Ah, 2021. The year we’ve been looking forward for the entire century that was 2020.
Rationally, we know the calendar year is an arbitrary convention, and that, compared with just a few days ago, nothing is fundamentally different about the laws of physics.
Yet after a year predominantly defined by a devastating global pandemic and its ravaging consequences, we intuitively recognize the opportunity for improvement that this year will bring. Between vaccinations, changes in leadership, and the business confidence gained from everyone starting to feel like they know what they’re doing again, 2021 could be a big year for recovery.
But what else can we expect from it?
While I am sometimes billed as a futurist, I do not typically traffic in predictions. My work, I feel, is to make sense of the trends I’ve observed, note the direction they seem to be taking us, and offer nuanced insights through my writing, speaking, and advising so that people can make strategic decisions with it.
Because of the many divergent patterns of 2020, 2021 is still a bit of a mystery. What the covid-19 pandemic laid bare, vaccines will hopefully begin to put right, but it will take time, it will require public confidence, and the “normal” we eventually return to will be markedly different in several ways.
Still, there are some emerging themes from 2020 that have already determined some of the key themes for 2021. I’ll review some of them below.
Accelerated Digital Transformation
I’ve read a range of speculations by many observers that the past year accelerated digital transformation by as much as six or seven years. If I look at my client company roadmaps, such as retailers, consumer products, and others who have had to overcome barriers to connection with customers and the marketplace as a whole, I would have to agree, at least in one part.
Digital transformation is about transforming business models and practices to align with data-centered commerce and optimization. Part of that is workplace transformation — readying the organization, infrastructure, etc to deal with remote, contract, robots, virtual, etc. We certainly saw that happen (see next section). Part is operational and supply chain transformation. We saw a lot of that, too. Another part, though, is job transformation — recognizing the evolution of roles and job scopes. I’m not sure we saw as much of that this past year, and the delay in facing those changes could mean greater displacement across human job roles.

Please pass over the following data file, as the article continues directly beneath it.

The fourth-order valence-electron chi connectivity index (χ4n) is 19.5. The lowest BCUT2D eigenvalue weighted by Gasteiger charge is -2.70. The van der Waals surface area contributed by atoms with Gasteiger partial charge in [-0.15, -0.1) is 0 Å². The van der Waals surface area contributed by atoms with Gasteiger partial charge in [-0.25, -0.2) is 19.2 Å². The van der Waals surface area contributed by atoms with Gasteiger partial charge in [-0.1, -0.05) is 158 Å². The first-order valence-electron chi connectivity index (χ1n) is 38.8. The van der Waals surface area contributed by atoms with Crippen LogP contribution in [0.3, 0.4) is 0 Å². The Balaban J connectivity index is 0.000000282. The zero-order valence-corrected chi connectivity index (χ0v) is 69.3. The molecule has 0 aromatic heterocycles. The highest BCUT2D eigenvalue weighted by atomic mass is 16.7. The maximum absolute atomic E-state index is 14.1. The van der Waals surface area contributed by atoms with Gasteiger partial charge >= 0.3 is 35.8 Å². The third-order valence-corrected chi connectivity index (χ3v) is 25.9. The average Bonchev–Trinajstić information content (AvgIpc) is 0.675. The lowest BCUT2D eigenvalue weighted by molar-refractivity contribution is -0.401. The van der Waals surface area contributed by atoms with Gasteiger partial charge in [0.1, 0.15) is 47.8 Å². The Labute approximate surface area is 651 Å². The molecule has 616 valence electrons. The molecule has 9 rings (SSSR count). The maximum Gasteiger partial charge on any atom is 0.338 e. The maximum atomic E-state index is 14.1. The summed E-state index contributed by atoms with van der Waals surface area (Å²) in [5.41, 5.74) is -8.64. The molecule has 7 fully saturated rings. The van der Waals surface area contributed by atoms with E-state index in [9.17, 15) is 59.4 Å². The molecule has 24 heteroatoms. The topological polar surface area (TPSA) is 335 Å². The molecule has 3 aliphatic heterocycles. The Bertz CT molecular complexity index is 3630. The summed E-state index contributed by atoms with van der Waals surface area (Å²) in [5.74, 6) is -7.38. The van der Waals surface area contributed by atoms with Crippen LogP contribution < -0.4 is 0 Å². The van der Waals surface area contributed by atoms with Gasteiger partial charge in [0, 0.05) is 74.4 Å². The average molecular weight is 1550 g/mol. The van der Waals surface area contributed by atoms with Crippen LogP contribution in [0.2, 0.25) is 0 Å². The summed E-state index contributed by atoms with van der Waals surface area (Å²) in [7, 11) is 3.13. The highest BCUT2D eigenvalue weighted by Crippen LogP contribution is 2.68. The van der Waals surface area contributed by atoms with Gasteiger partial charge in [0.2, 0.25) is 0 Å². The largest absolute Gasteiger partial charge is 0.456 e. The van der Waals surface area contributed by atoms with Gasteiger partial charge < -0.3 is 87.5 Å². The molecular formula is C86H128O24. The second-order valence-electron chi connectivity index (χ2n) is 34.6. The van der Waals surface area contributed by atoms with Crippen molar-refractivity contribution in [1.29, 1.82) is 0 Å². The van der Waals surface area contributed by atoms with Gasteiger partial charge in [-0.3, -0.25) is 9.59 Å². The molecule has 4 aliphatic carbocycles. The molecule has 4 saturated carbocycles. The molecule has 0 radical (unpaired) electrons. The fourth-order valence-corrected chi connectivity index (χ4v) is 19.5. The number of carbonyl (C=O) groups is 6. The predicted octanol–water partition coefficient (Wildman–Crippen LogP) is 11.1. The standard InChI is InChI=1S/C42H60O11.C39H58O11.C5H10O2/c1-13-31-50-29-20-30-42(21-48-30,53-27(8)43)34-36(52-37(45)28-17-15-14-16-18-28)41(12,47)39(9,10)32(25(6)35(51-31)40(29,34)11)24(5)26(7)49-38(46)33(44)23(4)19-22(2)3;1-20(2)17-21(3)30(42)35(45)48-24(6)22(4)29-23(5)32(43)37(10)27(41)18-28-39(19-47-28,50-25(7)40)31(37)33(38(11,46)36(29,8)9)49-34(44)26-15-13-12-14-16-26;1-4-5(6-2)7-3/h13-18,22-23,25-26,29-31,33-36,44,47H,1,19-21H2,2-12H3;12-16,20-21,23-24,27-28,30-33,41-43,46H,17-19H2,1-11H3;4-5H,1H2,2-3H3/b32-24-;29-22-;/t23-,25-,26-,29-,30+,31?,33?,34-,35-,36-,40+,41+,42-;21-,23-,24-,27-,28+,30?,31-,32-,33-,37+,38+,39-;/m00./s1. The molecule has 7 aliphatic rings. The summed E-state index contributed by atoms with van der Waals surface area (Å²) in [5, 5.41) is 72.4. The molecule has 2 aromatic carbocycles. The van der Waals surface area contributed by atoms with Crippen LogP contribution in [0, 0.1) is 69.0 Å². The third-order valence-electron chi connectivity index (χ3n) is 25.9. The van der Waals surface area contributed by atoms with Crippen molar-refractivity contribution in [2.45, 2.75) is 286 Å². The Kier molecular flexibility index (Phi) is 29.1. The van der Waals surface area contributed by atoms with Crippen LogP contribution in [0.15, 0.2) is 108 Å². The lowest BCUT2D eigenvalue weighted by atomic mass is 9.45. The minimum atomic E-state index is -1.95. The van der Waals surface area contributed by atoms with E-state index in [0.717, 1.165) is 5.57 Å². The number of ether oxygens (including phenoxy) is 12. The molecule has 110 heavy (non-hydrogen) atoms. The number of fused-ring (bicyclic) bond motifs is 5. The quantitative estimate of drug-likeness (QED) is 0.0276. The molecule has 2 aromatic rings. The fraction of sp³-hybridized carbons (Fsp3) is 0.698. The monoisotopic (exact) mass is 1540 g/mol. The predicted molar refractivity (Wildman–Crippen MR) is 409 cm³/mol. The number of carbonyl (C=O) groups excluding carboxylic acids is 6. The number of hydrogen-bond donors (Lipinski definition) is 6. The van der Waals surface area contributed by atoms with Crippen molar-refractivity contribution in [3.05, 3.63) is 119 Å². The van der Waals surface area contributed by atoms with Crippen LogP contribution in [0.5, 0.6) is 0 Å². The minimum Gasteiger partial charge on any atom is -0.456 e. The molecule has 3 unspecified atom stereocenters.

Companies need to be thinking about re-skilling and up-skilling workers alongside their automation and digitization efforts. As I’ve written and said many times, we’re going to see companies thrive who have prioritized understanding how to lead combined teams of humans and machines. Where automation has been introduced, such as in call centers, human input often means nuanced decision making, contextual problem solving, and judgment calls that are essential to providing worthwhile customer experience. But all of this takes planning and investment.
Changes to the Workplace
A distinction I make in my work is between the future of work and the future of jobs, but increasingly, especially throughout the pandemic, I pointed out to my clients that it was worth thinking separately about the future of the workplace, as well.
There’s the workplace which is wherever you are working right now: at your home office, on your sofa, in bed — I’m not judging. And then there’s the workplace which is understood to be the center of the work, the headquarters, the office, the campus, what-have-you.
This latter workplace has a whole new set of features, related to its ability to provide for teams that need to be together, to keep people safe, to monitor their safety, to facilitate efficiency so that people may be able to show up for a meeting, get that meeting done, and leave — reducing their time of exposure to one another.
Obviously covid-19 has forced some key changes around remote and distributed work, and many of those are permanent. So remote work will persist. But we will also want to go back to offices and physical workplaces occasionally, when it makes sense. The trick is going to be in figuring out when it makes sense.
But how will the change in our lives from coronavirus further affect how we work and what we can expect from our employers, our employees, and the workplace in general?
Thinking past this moment is critical for us to be able to begin building our businesses for the future we are now creating.
The coronavirus pandemic is a form of exponential change that has affected us all. But collectively we face several other kinds of exponential change: climate change, AI and other emerging technologies, and the fallout of geopolitical upheavals in combination with these things.